The horde of people gathered on the streets outside Liverpool Street train station, one of the city’s major transport hubs, and burst out into cheers, chants and dances to the tunes of “Billie Jean,” “Bad” and “Thriller.” Life-long Jackson fan Milo Yiannopoulos organized the moonwalk, the singer’s trademark backwards shuffle, by sending messages via Twitter and Facebook. His messages went “viral” –spreading like wildfire around the Internet — as the number of people wanting to join his impromptu “flash mob” event far exceeded his expectations: “I don’t know what I’ve unleashed here,” Yiannopoulos, who said he doesn’t even know how to moonwalk, told CNN. He came up with the ideas “because of all of the stuff people are saying about Michael Jackson — surgeries, molestation etc. — I wanted to do something to remind people how great he really is and remind them of his music.” But those who were there did not seem to need much reminding of Jackson’s greatness. “He is the biggest idol in my life. Unfortunately, I did not grow up with all his best hits, but he has been so important for me. I am very sad,” said 13-year-old Paul Graham, who wore a self-made Michael Jackson “Rest in Peace” T-shirt. See images of Jackson fans at the moonwalk event » Another of the many young fans there was 17-year-old George Webster, who spontaneously performed a perfect Michael Jackson dance routine for a cheering audience. He told CNN: “This is a celebration. We are here to remember Michael Jackson’s best moments.” And the laughing crowd did indeed seem to be celebrating, rather than mourning: Hanging off lampposts and standing atop telephone booths, people were brandishing everything from white paper gloves to black hats and face masks. Watch video of the crowd singing to Billie Jean » British television presenter Gail Porter was also at the tribute: “As soon as I saw it on Twitter, I thought ‘let’s go and have a dance’,” she told CNN while twittering away on her cell phone. The gathering started off to a rocky start, as the short notice had left London city police unsure about how to handle it and what to expect. They were overheard telling organizer Yiannopoulos that they would not allow him to do the moonwalk outside the station and that he had to limit his gathering to 300 people. Eventually the crowd was allowed to gather outside, attracting many more tourists, commuters and passers-by to join in the event.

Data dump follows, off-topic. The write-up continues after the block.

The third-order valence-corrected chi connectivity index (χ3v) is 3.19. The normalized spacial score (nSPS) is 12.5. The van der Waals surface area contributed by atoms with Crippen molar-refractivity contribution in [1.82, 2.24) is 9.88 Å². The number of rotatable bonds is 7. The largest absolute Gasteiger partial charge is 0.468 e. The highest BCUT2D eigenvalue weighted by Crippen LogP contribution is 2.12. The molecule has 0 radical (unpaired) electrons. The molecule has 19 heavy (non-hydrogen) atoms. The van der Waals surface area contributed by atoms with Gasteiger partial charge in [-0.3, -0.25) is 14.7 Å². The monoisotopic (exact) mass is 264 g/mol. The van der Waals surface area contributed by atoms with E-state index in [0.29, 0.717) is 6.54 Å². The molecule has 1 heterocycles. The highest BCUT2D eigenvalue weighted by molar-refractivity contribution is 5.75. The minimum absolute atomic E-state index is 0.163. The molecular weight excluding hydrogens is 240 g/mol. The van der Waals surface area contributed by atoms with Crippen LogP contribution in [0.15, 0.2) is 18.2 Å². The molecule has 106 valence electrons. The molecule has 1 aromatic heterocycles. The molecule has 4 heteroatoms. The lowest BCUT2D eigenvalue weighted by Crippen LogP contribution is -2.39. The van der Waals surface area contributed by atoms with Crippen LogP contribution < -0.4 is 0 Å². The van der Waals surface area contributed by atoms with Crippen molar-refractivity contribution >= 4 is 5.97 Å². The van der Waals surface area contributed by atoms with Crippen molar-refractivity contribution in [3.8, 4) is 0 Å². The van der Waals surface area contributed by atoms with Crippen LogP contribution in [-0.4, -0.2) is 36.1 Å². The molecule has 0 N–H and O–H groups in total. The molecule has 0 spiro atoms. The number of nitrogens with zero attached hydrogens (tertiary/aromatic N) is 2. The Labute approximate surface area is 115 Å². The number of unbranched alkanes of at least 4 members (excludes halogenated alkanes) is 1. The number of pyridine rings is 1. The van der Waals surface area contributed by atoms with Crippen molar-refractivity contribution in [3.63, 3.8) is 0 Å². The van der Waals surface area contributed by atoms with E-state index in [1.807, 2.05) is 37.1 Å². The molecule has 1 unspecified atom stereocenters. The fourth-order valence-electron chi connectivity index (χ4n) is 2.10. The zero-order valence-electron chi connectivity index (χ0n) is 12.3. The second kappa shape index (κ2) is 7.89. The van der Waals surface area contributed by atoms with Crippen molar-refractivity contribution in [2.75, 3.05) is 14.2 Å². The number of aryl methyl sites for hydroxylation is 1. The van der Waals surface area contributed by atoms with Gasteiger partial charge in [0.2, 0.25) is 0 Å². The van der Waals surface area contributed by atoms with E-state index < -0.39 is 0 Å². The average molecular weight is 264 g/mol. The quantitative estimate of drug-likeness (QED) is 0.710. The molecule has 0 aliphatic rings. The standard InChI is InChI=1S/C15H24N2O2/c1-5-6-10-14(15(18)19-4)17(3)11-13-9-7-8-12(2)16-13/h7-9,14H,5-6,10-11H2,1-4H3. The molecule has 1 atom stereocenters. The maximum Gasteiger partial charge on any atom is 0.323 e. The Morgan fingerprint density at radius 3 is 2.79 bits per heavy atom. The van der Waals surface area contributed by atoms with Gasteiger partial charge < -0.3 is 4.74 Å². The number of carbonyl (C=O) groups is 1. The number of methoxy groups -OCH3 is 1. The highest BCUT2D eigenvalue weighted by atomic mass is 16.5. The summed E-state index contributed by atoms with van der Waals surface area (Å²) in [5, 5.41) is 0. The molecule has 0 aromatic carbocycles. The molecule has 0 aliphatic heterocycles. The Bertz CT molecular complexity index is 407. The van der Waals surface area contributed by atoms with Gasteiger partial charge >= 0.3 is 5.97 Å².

“I want to thank the police for being so cool,” Yiannopoulos told the audience. “You guys are great, let’s continue dancing.” More tributes are now expected to take place around the world and Austria has already replicated London’s moonwalk event with their own on Friday.